Because Medicaid-covered patients tend to have high emergency department (ED) use rates, policymakers expected that Medicaid expansion under the Affordable Care Act (ACA) would result in higher ED use. But following the ACA’s Medicaid expansion in 2014, most patients covered under the program in Oregon sought primary care rather than care in EDs, an AHRQ-funded study in Medical Care found. Researchers used Medicaid enrollment data to identify about 213,000 Oregon patients continuously enrolled in the program during 2014 and 2015. Most newly and returning insured Medicaid enrollees sought primary care rather than ED services, and most became established with primary care, the analysis showed. The highest rate of ED use was among new patients who were continuously insured but lacked an established relationship with a primary care provider. These findings suggest the important role that continuity of care can play in lower ED use, as well as expanded access to health insurance, researchers concluded. Access the abstract.
AHRQ’s Patient Safety Network (PSNet) highlights journal articles, books and tools related to patient safety. Articles featured this week include:
- Hand-off bundle implementation associated with decreased medical errors and preventable adverse events on an academic family medicine in-patient unit: A pre-post study.
- Missed serious neurologic conditions in emergency department patients discharged with nonspecific diagnoses of headache or back pain.
- Patient and family engagement as a potential approach for improving patient safety: A systematic review.
- Facilitating the Implementation of EPC Reports in Learning Health Systems Engaged in Quality Initiatives: an EPC Pilot Project on ADHD.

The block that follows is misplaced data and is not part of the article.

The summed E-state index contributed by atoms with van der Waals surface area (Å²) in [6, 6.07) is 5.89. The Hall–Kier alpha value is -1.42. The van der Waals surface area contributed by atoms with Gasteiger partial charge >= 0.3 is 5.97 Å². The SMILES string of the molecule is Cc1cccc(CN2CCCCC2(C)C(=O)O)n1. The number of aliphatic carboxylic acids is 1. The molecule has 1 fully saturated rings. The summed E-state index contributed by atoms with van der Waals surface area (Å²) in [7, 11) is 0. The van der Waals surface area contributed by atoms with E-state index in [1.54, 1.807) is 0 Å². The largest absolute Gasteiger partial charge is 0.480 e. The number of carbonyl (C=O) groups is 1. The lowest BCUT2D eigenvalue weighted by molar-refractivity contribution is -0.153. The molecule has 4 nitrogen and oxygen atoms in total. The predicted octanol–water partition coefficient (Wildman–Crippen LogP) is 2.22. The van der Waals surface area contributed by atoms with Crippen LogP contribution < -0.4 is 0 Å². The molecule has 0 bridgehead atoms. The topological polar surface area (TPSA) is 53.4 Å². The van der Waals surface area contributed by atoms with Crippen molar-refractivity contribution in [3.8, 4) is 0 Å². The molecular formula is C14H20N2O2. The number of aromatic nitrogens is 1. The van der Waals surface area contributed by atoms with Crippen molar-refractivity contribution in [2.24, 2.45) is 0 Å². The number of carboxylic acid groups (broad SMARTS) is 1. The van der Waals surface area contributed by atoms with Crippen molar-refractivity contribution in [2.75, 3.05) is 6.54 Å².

Social media vaccine websites: a comparative analysis of public and moderated websites. Shoup JA, Narwaney KJ, Wagner NM, et al. Health Educ Behav 2019 Jun;46(3):454-62. Epub 2018 Dec 29. Access the abstract on PubMed®.
Use of machine learning to identify follow-up recommendations in radiology reports. Carrodeguas E, Lacson R, Swanson W, et al. J Am Coll Radiol 2019 Mar;16(3):336-43. Epub 2018 Dec 29. Access the abstract on PubMed®.
Decreases in readmissions credited to Medicare's program to reduce hospital readmissions have been overstated. Ody C, Msall L, Dafny LS, et al. Health Aff (Millwood) 2019 Jan;38(1):36-43. Access the abstract on PubMed®.
Sustainment of Lean redesigns for primary care teams. Hung DY, Gray CP, Truong QA, et al. Qual Manag Health Care 2019 Jan/Mar;28(1):15-24. Access the abstract on PubMed®.
The effect of shared decisionmaking on patients' likelihood of filing a complaint or lawsuit: a simulation study. Schoenfeld EM, Mader S, Houghton C, et al. Ann Emerg Med 2019 Jul;74(1):126-36. Epub 2019 Jan 3. Access the abstract on PubMed®.
Health utilities and parental quality of life effects for three rare conditions tested in newborns. Simon NJ, Richardson J, Ahmad A, et al. J Patient Rep Outcomes 2019 Jan 22;3(1):4. Access the abstract on PubMed®.
Advancing the use of patient-reported outcomes in practice: understanding challenges, opportunities, and the potential of health information technology. Hsiao CJ, Dymek C, Kim B, et al. Qual Life Res 2019 Jun;28(6):1575-83. Epub 2019 Jan 25. Access the abstract on PubMed®.
Infections after pediatric ambulatory surgery: incidence and risk factors. Gerber JS, Ross RK, Szymczak JE, et al. Infect Control Hosp Epidemiol 2019 Feb;40(2):150-7. Access the abstract on PubMed®.